She rounded the counter and led him down a corridor lined with doors with unusual signs. Two semispherical bots detached from the wall and glided after them, wiping his footprints. He shook the flour off his black cloak, and three more trailed behind.
A proud smile tugged at Kallum’s lips. Yadira had trained these bots well. He wracked his brain to strike the right conversation. We’ve grown up together. Nope. Your eyes remind me of…a dying light? Nope. How about we go to the festival together? Nope, they did that every year anyway. Get a drink? Nope, she would just laugh at him.
Greasy Mop, the Test Prep, threw him a withering glare that wiped away his smile. She stopped in front of a scanner, and a blue light pulsed on her face. A door emerged and slid open.
“Wait inside,” she said before moving away, the click of her heels echoing in the corridor.
Kallum strode into a waiting room lit by bright orbLights hanging from the ceiling. The name “Hansa” was called out. A girl stiffly stood up, picked up a device, and exited via another door. Both doors hissed shut.
Kallum pressed his palm on the wall, and a seat jutted out before him. In the room were four other subjects. Their black cloaks, shirts, and pants looked like stains on the white walls and floor. He stood out in his flour-covered clothing. He never blended into anything.
A snicker on his right drew his attention. His heart sank. That square jaw, dark blue eyes, and muscular build were too familiar: Haggen, the bane of his life. His hand mimicked the shooting of a blaster in Kallum’s direction.
The three other boys—whose names Kallum could never remember—chuckled. They would wait for him outside, no doubt. Darn, he should have paid attention to the exits. A shiver ran down his spine. He wasn’t inside the bakery, the safety net, with Boniface the baker as his shield.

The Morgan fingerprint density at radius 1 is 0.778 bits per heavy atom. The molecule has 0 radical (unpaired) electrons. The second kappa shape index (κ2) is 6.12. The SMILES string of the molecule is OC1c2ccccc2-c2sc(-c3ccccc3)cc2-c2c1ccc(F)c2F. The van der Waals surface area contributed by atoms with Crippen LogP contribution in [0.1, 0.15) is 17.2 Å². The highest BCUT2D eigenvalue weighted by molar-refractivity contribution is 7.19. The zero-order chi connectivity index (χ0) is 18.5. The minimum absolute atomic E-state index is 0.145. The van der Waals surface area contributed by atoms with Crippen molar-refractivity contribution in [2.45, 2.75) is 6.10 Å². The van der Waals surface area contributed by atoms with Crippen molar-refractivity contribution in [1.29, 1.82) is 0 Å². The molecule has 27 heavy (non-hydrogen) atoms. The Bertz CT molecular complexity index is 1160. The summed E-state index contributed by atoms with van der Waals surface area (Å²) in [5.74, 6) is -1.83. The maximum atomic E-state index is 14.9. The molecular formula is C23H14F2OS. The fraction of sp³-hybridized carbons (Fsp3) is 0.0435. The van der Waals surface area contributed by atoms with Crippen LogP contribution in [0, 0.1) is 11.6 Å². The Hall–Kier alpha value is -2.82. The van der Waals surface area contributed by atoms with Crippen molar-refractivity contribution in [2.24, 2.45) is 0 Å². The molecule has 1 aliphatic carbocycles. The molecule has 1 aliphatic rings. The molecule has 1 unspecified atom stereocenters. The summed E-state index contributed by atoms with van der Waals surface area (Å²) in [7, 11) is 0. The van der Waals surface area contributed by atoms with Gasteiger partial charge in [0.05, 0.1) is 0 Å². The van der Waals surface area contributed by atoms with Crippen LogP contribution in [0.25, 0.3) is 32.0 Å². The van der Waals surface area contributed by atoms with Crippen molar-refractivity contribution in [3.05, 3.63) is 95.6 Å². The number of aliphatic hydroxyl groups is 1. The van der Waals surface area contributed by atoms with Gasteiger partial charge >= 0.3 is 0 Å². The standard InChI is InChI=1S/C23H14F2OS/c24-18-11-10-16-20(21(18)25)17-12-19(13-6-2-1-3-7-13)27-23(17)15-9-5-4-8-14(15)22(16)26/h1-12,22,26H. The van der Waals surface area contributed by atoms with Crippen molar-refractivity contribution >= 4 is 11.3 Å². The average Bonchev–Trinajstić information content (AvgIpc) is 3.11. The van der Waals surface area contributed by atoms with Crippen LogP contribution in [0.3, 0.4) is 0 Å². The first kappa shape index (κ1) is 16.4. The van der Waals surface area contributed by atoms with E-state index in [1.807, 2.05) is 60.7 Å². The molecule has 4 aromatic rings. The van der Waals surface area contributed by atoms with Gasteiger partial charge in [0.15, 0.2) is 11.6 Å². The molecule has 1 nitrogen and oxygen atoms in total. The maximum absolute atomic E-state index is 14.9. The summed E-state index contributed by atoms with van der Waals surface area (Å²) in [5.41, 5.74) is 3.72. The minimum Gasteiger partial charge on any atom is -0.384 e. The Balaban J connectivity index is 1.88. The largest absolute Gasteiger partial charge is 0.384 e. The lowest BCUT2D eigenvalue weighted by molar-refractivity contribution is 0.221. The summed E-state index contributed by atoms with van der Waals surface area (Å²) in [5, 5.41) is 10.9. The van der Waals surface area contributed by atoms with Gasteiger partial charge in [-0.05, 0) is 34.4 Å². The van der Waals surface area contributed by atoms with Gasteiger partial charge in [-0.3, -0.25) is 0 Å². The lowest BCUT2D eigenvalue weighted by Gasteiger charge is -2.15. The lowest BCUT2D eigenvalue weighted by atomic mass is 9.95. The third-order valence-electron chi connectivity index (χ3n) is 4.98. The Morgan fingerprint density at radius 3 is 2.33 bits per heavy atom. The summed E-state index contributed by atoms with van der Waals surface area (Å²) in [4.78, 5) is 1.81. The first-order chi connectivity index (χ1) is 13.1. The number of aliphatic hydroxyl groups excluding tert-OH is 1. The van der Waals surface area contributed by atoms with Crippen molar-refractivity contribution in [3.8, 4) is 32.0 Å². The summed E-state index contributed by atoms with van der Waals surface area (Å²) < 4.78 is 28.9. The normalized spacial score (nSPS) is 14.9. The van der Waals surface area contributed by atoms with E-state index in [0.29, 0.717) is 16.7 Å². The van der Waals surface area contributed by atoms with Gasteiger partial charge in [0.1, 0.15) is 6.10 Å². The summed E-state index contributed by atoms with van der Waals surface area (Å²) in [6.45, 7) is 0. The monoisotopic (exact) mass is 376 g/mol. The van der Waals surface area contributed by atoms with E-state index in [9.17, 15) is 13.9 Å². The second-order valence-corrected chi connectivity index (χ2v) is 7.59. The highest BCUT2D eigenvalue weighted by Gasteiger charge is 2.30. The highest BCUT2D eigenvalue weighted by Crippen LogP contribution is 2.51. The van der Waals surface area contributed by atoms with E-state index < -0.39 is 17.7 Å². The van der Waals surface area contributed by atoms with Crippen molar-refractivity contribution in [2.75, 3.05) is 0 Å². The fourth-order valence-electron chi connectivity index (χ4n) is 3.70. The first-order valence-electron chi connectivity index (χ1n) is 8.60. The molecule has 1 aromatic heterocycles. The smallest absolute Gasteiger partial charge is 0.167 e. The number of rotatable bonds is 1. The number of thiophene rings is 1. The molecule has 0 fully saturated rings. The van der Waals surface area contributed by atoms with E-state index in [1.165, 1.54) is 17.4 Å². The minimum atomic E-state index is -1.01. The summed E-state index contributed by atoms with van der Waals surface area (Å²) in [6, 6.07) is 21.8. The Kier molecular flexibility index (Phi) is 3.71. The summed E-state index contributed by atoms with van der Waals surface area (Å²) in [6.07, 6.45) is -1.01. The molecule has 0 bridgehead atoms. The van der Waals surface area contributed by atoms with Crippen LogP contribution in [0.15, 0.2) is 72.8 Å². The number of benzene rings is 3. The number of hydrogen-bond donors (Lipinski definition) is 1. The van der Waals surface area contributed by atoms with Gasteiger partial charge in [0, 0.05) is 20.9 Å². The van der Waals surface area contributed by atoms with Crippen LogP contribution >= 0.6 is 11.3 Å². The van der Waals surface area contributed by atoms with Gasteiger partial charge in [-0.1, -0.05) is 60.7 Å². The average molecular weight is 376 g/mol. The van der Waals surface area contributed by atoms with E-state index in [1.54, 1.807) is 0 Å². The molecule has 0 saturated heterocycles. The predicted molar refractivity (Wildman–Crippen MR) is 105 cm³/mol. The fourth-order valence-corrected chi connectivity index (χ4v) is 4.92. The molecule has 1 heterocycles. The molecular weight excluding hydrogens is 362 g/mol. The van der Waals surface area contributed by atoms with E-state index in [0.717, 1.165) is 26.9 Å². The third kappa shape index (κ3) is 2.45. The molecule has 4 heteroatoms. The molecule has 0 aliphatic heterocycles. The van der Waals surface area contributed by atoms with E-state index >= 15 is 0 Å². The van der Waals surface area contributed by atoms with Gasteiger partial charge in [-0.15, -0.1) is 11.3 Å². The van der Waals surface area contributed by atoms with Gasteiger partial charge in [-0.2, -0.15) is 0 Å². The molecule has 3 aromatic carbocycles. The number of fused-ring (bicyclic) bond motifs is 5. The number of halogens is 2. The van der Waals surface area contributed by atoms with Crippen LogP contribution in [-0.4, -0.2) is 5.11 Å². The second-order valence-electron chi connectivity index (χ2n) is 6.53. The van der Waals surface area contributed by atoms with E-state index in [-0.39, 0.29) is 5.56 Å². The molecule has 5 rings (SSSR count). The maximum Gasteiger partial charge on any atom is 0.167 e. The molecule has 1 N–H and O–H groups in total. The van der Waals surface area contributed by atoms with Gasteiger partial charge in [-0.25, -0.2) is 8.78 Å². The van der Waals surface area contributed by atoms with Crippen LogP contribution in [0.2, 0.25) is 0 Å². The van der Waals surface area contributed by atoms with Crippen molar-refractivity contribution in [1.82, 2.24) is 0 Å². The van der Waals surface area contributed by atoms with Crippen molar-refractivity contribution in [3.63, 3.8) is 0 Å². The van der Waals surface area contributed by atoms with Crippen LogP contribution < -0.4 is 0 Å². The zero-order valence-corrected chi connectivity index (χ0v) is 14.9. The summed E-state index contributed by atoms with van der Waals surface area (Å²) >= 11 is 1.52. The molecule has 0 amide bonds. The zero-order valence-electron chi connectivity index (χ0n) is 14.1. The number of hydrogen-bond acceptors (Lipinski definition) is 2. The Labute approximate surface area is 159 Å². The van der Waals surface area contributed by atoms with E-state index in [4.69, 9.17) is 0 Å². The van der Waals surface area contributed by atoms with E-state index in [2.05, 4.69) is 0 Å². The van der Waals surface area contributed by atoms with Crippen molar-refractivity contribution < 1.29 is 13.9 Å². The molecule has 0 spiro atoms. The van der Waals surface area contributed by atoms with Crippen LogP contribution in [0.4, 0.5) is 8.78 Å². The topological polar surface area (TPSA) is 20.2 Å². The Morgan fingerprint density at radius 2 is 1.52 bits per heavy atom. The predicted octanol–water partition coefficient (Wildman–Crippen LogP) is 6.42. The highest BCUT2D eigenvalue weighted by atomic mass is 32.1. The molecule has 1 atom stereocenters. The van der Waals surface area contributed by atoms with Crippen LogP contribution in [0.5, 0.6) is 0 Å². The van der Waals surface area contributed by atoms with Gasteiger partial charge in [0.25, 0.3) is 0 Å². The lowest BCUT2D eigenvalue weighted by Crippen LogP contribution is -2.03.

The three boys sneaked glances at him and murmured. However, with the high ceiling magnifying their whispers, they might as well have shouted in his ears.
“He shouldn’t be here,” they whispered. Kallum agreed completely, but he told himself that Yadira was worth all this trouble.
Soon everyone had exited but him. The chemical scent was suffocating, the silence eerie, and the waiting endless.
The hair on his neck prickled again, and his leg bounced up and down. Nerves. It was that sixth sense that alerted him to Haggen lurking around corners or creeping upon him. However, this felt different, like adrenaline was surging inside him.
Something dormant was resurfacing.
In the first ten years of his life, he had been in a healing cryo here in Krohnur. Maybe that explained why everything felt familiar: the gleaming floor, the glaring overhead lights, and the benches receding into the walls. Even the chemical scent from the air filter jolted him, a memory tipping at the edge that he couldn’t grasp.
Darn, he agreed with the boys. He never should have applied. The buzzing in his ears and the prickling at his neck increased. What unsettled him, he had to admit, were those living—in a loose sense of the term—on the upper floors in Krohnur.
Inside the back rooms, past the white, flawless walls and floors, dwelled the Crazies: men and women isolated for their safety and everyone else’s.
Crazy was contagious, like a disease. So they said.
As if in slow motion, hands emerged from the wall. Arms and elbows with purple and pink sleeves followed. They reached out for him and grabbed his cloak, startling him.
Walls didn’t have hands and elbows, Kallum told himself. He closed his eyes and clenched his fists, willing them to stop shaking. Painful arcs were imprinted in his palms.
Seeing things no one else did was the first symptom of becoming a Crazy. And people labeled with such a title ended up in the Sanatorium somewhere in Krohnur.
The door hissed, and the name “Farron” was called out. Kallum opened his eyes, grabbed a device from the pile, and fled toward the FIS test room. Greasy Mop looked disappointed to see him. Kallum sighed, glad to be out of the waiting room.